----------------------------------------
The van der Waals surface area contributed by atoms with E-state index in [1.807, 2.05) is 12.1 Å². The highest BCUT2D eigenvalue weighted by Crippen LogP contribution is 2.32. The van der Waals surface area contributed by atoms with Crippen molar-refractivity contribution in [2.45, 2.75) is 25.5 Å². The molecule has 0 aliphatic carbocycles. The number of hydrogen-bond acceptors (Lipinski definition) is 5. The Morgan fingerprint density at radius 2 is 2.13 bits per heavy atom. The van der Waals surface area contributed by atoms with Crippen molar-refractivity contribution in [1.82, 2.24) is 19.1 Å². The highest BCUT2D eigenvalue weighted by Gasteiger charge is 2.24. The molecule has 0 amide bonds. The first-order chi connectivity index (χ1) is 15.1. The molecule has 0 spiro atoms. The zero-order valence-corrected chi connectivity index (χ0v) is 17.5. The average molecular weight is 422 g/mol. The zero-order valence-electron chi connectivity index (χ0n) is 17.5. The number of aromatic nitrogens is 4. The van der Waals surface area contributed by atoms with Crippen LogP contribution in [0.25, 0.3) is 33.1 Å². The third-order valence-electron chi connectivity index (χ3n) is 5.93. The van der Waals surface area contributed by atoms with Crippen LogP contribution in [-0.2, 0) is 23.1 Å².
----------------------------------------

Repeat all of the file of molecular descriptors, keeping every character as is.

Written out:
The van der Waals surface area contributed by atoms with E-state index in [1.807, 2.05) is 12.1 Å². The highest BCUT2D eigenvalue weighted by Crippen LogP contribution is 2.32. The van der Waals surface area contributed by atoms with Crippen molar-refractivity contribution in [2.45, 2.75) is 25.5 Å². The molecule has 0 aliphatic carbocycles. The number of hydrogen-bond acceptors (Lipinski definition) is 5. The Morgan fingerprint density at radius 2 is 2.13 bits per heavy atom. The van der Waals surface area contributed by atoms with Crippen molar-refractivity contribution in [1.82, 2.24) is 19.1 Å². The highest BCUT2D eigenvalue weighted by Gasteiger charge is 2.24. The molecule has 0 amide bonds. The first-order chi connectivity index (χ1) is 15.1. The molecule has 0 spiro atoms. The zero-order valence-corrected chi connectivity index (χ0v) is 17.5. The average molecular weight is 422 g/mol. The zero-order valence-electron chi connectivity index (χ0n) is 17.5. The number of aromatic nitrogens is 4. The van der Waals surface area contributed by atoms with Crippen LogP contribution in [0.25, 0.3) is 33.1 Å². The third-order valence-electron chi connectivity index (χ3n) is 5.93. The van der Waals surface area contributed by atoms with Crippen LogP contribution in [-0.2, 0) is 23.1 Å².